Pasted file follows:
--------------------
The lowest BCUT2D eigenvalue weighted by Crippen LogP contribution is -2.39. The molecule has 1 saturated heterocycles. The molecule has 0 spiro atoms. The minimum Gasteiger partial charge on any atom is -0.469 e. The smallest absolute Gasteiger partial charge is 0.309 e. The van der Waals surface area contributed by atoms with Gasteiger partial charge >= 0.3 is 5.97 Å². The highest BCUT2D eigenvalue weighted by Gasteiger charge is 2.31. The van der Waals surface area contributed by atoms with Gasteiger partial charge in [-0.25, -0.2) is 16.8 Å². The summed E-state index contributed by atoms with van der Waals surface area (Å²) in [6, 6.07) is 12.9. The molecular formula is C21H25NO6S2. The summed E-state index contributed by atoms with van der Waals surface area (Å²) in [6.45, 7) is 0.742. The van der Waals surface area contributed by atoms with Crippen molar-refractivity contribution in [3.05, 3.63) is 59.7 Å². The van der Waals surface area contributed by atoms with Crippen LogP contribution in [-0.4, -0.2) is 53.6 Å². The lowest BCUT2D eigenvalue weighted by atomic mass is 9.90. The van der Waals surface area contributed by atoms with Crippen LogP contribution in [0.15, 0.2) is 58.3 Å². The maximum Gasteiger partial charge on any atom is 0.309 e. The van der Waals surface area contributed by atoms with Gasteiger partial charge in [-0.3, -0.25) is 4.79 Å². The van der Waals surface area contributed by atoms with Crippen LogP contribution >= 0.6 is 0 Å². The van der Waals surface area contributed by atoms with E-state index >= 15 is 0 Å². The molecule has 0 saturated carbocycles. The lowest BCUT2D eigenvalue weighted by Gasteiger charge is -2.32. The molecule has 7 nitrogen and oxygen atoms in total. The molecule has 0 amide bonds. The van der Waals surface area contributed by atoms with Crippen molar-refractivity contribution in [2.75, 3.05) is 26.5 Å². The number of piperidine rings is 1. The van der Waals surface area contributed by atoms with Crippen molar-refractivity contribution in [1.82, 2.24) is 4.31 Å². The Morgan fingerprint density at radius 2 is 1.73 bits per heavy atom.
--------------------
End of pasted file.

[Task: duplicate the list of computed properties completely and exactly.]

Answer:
The lowest BCUT2D eigenvalue weighted by Crippen LogP contribution is -2.39. The molecule has 1 saturated heterocycles. The molecule has 0 spiro atoms. The minimum Gasteiger partial charge on any atom is -0.469 e. The smallest absolute Gasteiger partial charge is 0.309 e. The van der Waals surface area contributed by atoms with Gasteiger partial charge >= 0.3 is 5.97 Å². The highest BCUT2D eigenvalue weighted by Gasteiger charge is 2.31. The van der Waals surface area contributed by atoms with Gasteiger partial charge in [-0.25, -0.2) is 16.8 Å². The summed E-state index contributed by atoms with van der Waals surface area (Å²) in [6, 6.07) is 12.9. The molecular formula is C21H25NO6S2. The summed E-state index contributed by atoms with van der Waals surface area (Å²) in [6.45, 7) is 0.742. The van der Waals surface area contributed by atoms with Crippen molar-refractivity contribution in [3.05, 3.63) is 59.7 Å². The van der Waals surface area contributed by atoms with Crippen LogP contribution in [-0.4, -0.2) is 53.6 Å². The lowest BCUT2D eigenvalue weighted by atomic mass is 9.90. The van der Waals surface area contributed by atoms with Crippen LogP contribution in [0.15, 0.2) is 58.3 Å². The maximum Gasteiger partial charge on any atom is 0.309 e. The van der Waals surface area contributed by atoms with Gasteiger partial charge in [-0.3, -0.25) is 4.79 Å². The van der Waals surface area contributed by atoms with Crippen LogP contribution >= 0.6 is 0 Å². The van der Waals surface area contributed by atoms with E-state index >= 15 is 0 Å². The molecule has 0 saturated carbocycles. The lowest BCUT2D eigenvalue weighted by Gasteiger charge is -2.32. The molecule has 7 nitrogen and oxygen atoms in total. The molecule has 0 amide bonds. The van der Waals surface area contributed by atoms with Crippen molar-refractivity contribution in [2.75, 3.05) is 26.5 Å². The number of piperidine rings is 1. The van der Waals surface area contributed by atoms with Crippen molar-refractivity contribution in [1.82, 2.24) is 4.31 Å². The Morgan fingerprint density at radius 2 is 1.73 bits per heavy atom.